Bryce Edwards is a lecturer in Politics at the University of Otago.

Bryce Edwards: Political roundup: Grant Robertson's strong leadership appeal

Grant Robertson. Photo / David White
Grant Robertson. Photo / David White

The 'Beltway', 'Bowen Triangle', or 'Thorndon Bubble' - regardless of what you call the realm of the 'political insiders' in Wellington, it firmly favours Grant Robertson as the next leader of the Labour Party.

Most notably, respected political journalist Vernon Small has come out decisively for Robertson in his column, Robertson best choice for Labour. Small looks at the strengths and weakness of both Robertson and Cunliffe, and concludes 'On any cost-benefit analysis balance he is the party's best road to government in 2014'. Such journalistic endorsements are why Robertson's opponents are trying to land him with the nickname 'Beltway Grant'.

Robertson also gets some very positive press this week from the Listener's Jane Clifton in her (paywalled) column, Smiling ayes. Her outline of Robertson's strengths is very perceptive and worth quoting at length: 'Robertson is very much liked and trusted by most of his colleagues. He's just as bright as Cunliffe and an almost flawless public performer. He has a similar naturalness to Key, in that there's no difference between the manner of the Grant who banters with the staff in the caff, the Grant who does a stand-up interview in Parliament's foyer and the Grant who goes on Campbell Live.

And like Key, he adds only a little, generally light-hearted, theatricality to those tub-thumping speeches in the House. He is also disarmingly witty. These are rare commodities, and can't be taught or acquired. Despite his high pedigree as a diplomat and a political protégé of Helen Clark, Robertson has an unselfconscious lack of polish, a rumpledness that's backhandedly appealing. He's a useful rugby player, fond of his tucker, and his shirt-collar is never quite the right fit. He's also - and this is a bit of a secret - way more left-wing than Cunliffe. This will come as a surprise to many of the latter's supporters'.

The parliamentary press gallery certainly appears to have a fondness for Robertson, and some of the television media coverage is already much more sympathetic - sometimes verging on fawning - to him than Cunliffe, who is frequently mocked. How well, then, is the media covering the contest? One critic of the apparent Robertson-media lovefest is Denis Welch whose recent blogpost, Chummy and Paddy is worth quoting in full: 'If Grant Robertson really wants to lead the Labour Party, and the country, the first thing he should do is stop looking and sounding so matey with Patrick Gower. Announcing his candidacy last night via an interview with Gower on TV3, beamed nationwide on the 6pm news, Robertson's first words were 'Yes, Paddy.' From then on, it was Paddy this and Paddy that and Paddy how's your father. If Robertson really wants to shed his beltway image, then that's hardly the right way to go about it. Being chummy with the Press Gallery does not play well in Milton and Matamata. I notice David Cunliffe dropped in a 'Paddy' too, announcing his candidacy tonight. What hold does the Svengali-like Gower have on these politicians? Personally I rate him as as terrific political journalist, mandatory viewing in fact, and can only assume that the pols are in mortal fear of him. But please, guys, no first names: the rest of us are watching'. Noticeably, however, the very next day after Welch's blogpost was published, Robertson started to refer to Gower as 'Patrick'.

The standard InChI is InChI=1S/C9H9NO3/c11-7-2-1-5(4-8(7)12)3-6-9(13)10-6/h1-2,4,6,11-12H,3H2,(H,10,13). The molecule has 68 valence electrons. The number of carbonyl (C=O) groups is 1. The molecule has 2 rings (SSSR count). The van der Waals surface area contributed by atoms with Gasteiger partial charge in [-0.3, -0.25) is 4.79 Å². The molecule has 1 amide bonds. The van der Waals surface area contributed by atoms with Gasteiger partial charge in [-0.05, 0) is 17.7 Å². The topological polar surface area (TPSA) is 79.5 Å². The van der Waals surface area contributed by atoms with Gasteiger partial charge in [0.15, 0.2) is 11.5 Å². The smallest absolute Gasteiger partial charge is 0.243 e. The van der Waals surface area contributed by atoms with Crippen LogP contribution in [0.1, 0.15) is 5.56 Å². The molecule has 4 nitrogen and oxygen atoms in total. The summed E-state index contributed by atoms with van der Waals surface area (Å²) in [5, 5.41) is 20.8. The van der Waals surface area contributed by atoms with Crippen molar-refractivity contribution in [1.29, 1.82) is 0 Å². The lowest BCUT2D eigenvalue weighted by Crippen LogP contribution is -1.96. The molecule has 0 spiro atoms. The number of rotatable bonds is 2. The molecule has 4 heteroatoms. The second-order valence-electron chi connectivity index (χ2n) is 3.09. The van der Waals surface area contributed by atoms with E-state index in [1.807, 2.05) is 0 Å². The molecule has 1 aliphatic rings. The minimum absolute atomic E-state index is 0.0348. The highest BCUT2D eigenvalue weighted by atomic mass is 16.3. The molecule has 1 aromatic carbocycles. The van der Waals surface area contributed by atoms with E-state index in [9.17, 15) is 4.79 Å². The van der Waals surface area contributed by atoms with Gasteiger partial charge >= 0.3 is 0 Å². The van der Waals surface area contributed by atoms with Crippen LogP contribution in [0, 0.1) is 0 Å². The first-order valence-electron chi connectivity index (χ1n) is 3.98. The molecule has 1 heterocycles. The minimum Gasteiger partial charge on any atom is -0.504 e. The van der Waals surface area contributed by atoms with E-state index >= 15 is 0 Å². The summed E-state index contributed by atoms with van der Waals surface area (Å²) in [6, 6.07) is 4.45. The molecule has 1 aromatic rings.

Why does so much of the Wellington beltway and Labour caucus appear to despise Cunliffe? Chris Trotter answers this today in his column, Left's forces on fault-line rift. Trotter argues it's because Cunliffe has seized upon the post-Global Financial Crisis ideological shift towards the left, and against the cosy political consensus that has characterised beltway politics over the last few decades. Cunliffe is therefore strongly aligned to the mood of the public and especially rank-and-file Labour members and voters, while the 'old guard' in Labour - the so-called ABC faction - are clinging to the status quo that suits their own purposes. Trotter says: 'For politicians like Phil Goff and David Shearer, the job of a Labour leader was simply to assemble a credible alternative government: a group of competent, professional politicians ready to take over the efficient running of the country when the incumbents, exhausted by the demands of office, were no longer able to muster the required level of electoral support. Theirs was a purely nominal leftism: rhetorical, formulaic and reliant on a faded symbolism which very few professional Labour politicians any longer took seriously'. According to Trotter, in contrast to these fake leftists, Cunliffe represents 'a position that obliges Labour MPs to become genuine leftists' and that which 'requires a comprehensive rethink of Labour's entire approach to contemporary politics'.